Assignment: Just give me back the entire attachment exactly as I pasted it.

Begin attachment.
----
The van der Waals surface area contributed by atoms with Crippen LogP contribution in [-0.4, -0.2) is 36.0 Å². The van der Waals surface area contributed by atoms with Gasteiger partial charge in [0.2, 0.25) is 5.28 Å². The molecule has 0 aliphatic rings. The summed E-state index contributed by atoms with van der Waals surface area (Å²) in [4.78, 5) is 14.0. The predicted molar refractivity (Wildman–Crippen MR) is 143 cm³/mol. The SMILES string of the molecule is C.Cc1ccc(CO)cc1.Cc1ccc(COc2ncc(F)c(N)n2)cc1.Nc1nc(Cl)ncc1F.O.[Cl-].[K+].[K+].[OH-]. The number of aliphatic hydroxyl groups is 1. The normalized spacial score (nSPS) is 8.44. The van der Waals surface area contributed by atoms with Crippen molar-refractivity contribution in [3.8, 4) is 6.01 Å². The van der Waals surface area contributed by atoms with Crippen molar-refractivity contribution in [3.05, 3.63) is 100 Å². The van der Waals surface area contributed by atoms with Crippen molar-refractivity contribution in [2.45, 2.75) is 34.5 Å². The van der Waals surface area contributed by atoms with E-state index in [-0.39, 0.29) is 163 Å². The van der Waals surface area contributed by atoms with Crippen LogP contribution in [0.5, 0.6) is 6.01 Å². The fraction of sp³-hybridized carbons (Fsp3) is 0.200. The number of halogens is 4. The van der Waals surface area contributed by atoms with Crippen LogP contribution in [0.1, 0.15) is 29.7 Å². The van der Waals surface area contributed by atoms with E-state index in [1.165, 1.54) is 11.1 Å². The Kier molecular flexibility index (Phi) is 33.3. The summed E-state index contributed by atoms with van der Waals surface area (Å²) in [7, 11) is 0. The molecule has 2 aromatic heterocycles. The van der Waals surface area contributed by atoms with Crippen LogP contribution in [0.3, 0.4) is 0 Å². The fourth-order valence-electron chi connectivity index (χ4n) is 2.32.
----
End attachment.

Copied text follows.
The van der Waals surface area contributed by atoms with Crippen LogP contribution in [-0.4, -0.2) is 36.0 Å². The van der Waals surface area contributed by atoms with Gasteiger partial charge in [0.2, 0.25) is 5.28 Å². The molecule has 0 aliphatic rings. The summed E-state index contributed by atoms with van der Waals surface area (Å²) in [4.78, 5) is 14.0. The predicted molar refractivity (Wildman–Crippen MR) is 143 cm³/mol. The SMILES string of the molecule is C.Cc1ccc(CO)cc1.Cc1ccc(COc2ncc(F)c(N)n2)cc1.Nc1nc(Cl)ncc1F.O.[Cl-].[K+].[K+].[OH-]. The number of aliphatic hydroxyl groups is 1. The normalized spacial score (nSPS) is 8.44. The van der Waals surface area contributed by atoms with Crippen molar-refractivity contribution in [3.8, 4) is 6.01 Å². The van der Waals surface area contributed by atoms with Crippen molar-refractivity contribution in [3.05, 3.63) is 100 Å². The van der Waals surface area contributed by atoms with Crippen molar-refractivity contribution in [2.45, 2.75) is 34.5 Å². The van der Waals surface area contributed by atoms with E-state index in [-0.39, 0.29) is 163 Å². The van der Waals surface area contributed by atoms with Crippen LogP contribution in [0.5, 0.6) is 6.01 Å². The fraction of sp³-hybridized carbons (Fsp3) is 0.200. The number of halogens is 4. The van der Waals surface area contributed by atoms with Crippen LogP contribution in [0.1, 0.15) is 29.7 Å². The van der Waals surface area contributed by atoms with E-state index in [1.165, 1.54) is 11.1 Å². The Kier molecular flexibility index (Phi) is 33.3. The summed E-state index contributed by atoms with van der Waals surface area (Å²) in [7, 11) is 0. The molecule has 2 aromatic heterocycles. The van der Waals surface area contributed by atoms with Crippen LogP contribution in [0.3, 0.4) is 0 Å². The fourth-order valence-electron chi connectivity index (χ4n) is 2.32.